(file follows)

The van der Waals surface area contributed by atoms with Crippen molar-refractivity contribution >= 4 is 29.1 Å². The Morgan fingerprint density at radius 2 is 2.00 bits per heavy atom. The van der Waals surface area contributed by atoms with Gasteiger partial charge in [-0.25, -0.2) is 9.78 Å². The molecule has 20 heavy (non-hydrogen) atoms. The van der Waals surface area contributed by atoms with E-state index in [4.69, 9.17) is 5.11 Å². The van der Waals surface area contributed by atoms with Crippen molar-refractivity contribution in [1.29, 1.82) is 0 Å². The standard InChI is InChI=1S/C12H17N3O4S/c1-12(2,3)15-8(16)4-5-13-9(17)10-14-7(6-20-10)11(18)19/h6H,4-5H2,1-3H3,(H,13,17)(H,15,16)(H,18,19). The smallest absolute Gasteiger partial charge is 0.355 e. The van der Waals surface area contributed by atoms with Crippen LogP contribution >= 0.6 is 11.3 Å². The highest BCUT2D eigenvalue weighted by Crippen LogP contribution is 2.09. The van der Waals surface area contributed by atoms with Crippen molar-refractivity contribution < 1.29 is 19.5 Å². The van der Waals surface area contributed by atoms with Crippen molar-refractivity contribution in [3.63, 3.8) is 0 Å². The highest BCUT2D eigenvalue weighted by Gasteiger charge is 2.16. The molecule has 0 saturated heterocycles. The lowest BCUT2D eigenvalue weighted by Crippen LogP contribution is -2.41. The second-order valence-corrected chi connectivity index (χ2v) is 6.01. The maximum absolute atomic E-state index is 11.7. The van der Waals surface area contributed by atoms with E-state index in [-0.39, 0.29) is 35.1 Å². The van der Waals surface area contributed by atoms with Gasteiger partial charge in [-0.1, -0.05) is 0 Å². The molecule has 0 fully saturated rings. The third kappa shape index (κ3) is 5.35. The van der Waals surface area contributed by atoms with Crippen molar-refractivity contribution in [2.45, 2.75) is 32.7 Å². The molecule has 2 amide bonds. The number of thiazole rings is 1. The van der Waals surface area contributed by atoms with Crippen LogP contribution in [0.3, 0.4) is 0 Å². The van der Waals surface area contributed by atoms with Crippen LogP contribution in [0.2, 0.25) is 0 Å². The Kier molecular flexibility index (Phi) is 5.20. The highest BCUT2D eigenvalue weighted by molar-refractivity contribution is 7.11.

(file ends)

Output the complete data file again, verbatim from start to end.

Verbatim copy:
The van der Waals surface area contributed by atoms with Crippen molar-refractivity contribution >= 4 is 29.1 Å². The Morgan fingerprint density at radius 2 is 2.00 bits per heavy atom. The van der Waals surface area contributed by atoms with Gasteiger partial charge in [-0.25, -0.2) is 9.78 Å². The molecule has 20 heavy (non-hydrogen) atoms. The van der Waals surface area contributed by atoms with E-state index in [4.69, 9.17) is 5.11 Å². The van der Waals surface area contributed by atoms with Crippen molar-refractivity contribution in [1.29, 1.82) is 0 Å². The standard InChI is InChI=1S/C12H17N3O4S/c1-12(2,3)15-8(16)4-5-13-9(17)10-14-7(6-20-10)11(18)19/h6H,4-5H2,1-3H3,(H,13,17)(H,15,16)(H,18,19). The smallest absolute Gasteiger partial charge is 0.355 e. The van der Waals surface area contributed by atoms with Crippen LogP contribution >= 0.6 is 11.3 Å². The highest BCUT2D eigenvalue weighted by Crippen LogP contribution is 2.09. The van der Waals surface area contributed by atoms with Crippen molar-refractivity contribution < 1.29 is 19.5 Å². The van der Waals surface area contributed by atoms with Crippen molar-refractivity contribution in [3.63, 3.8) is 0 Å². The highest BCUT2D eigenvalue weighted by Gasteiger charge is 2.16. The molecule has 0 saturated heterocycles. The lowest BCUT2D eigenvalue weighted by Crippen LogP contribution is -2.41. The second-order valence-corrected chi connectivity index (χ2v) is 6.01. The maximum absolute atomic E-state index is 11.7. The van der Waals surface area contributed by atoms with E-state index in [-0.39, 0.29) is 35.1 Å². The van der Waals surface area contributed by atoms with Gasteiger partial charge in [-0.1, -0.05) is 0 Å². The molecule has 0 fully saturated rings. The third kappa shape index (κ3) is 5.35. The van der Waals surface area contributed by atoms with Crippen molar-refractivity contribution in [2.45, 2.75) is 32.7 Å². The molecule has 2 amide bonds. The number of thiazole rings is 1. The van der Waals surface area contributed by atoms with Crippen LogP contribution in [0.3, 0.4) is 0 Å². The van der Waals surface area contributed by atoms with Crippen LogP contribution in [0.2, 0.25) is 0 Å². The Kier molecular flexibility index (Phi) is 5.20. The highest BCUT2D eigenvalue weighted by molar-refractivity contribution is 7.11.